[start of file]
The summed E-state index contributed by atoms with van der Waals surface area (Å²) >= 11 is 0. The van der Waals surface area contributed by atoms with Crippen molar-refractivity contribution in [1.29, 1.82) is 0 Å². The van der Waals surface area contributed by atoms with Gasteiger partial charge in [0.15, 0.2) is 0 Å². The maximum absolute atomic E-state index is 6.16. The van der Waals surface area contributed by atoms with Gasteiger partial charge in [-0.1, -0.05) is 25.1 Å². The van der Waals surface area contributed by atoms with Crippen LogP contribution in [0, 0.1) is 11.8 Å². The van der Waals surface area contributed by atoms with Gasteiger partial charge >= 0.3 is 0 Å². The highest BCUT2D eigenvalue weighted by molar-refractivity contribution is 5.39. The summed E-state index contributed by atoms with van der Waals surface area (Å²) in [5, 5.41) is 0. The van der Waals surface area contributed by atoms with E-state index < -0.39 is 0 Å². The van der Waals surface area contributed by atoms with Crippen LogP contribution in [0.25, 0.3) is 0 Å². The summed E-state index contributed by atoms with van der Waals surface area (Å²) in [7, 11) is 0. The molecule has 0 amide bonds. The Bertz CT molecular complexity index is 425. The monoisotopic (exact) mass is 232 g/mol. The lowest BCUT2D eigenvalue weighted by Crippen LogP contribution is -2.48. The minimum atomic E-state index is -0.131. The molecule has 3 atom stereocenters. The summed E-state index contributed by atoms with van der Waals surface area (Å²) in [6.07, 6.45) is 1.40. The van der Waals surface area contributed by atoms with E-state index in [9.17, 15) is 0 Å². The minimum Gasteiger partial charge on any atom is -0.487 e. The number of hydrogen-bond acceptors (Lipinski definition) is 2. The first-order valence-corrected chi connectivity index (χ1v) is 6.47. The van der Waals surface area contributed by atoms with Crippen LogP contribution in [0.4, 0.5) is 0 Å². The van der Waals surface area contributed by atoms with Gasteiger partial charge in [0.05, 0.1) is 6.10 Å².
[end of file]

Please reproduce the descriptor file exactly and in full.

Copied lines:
The summed E-state index contributed by atoms with van der Waals surface area (Å²) >= 11 is 0. The van der Waals surface area contributed by atoms with Crippen molar-refractivity contribution in [1.29, 1.82) is 0 Å². The van der Waals surface area contributed by atoms with Gasteiger partial charge in [0.15, 0.2) is 0 Å². The maximum absolute atomic E-state index is 6.16. The van der Waals surface area contributed by atoms with Gasteiger partial charge in [-0.1, -0.05) is 25.1 Å². The van der Waals surface area contributed by atoms with Crippen LogP contribution in [0, 0.1) is 11.8 Å². The van der Waals surface area contributed by atoms with Gasteiger partial charge >= 0.3 is 0 Å². The highest BCUT2D eigenvalue weighted by molar-refractivity contribution is 5.39. The summed E-state index contributed by atoms with van der Waals surface area (Å²) in [5, 5.41) is 0. The van der Waals surface area contributed by atoms with E-state index < -0.39 is 0 Å². The van der Waals surface area contributed by atoms with Crippen LogP contribution in [0.25, 0.3) is 0 Å². The summed E-state index contributed by atoms with van der Waals surface area (Å²) in [7, 11) is 0. The molecule has 0 amide bonds. The Bertz CT molecular complexity index is 425. The monoisotopic (exact) mass is 232 g/mol. The lowest BCUT2D eigenvalue weighted by Crippen LogP contribution is -2.48. The minimum atomic E-state index is -0.131. The molecule has 3 atom stereocenters. The summed E-state index contributed by atoms with van der Waals surface area (Å²) in [6.07, 6.45) is 1.40. The van der Waals surface area contributed by atoms with E-state index in [9.17, 15) is 0 Å². The minimum Gasteiger partial charge on any atom is -0.487 e. The number of hydrogen-bond acceptors (Lipinski definition) is 2. The first-order valence-corrected chi connectivity index (χ1v) is 6.47. The van der Waals surface area contributed by atoms with Crippen LogP contribution in [0.4, 0.5) is 0 Å². The van der Waals surface area contributed by atoms with Gasteiger partial charge in [0.05, 0.1) is 6.10 Å².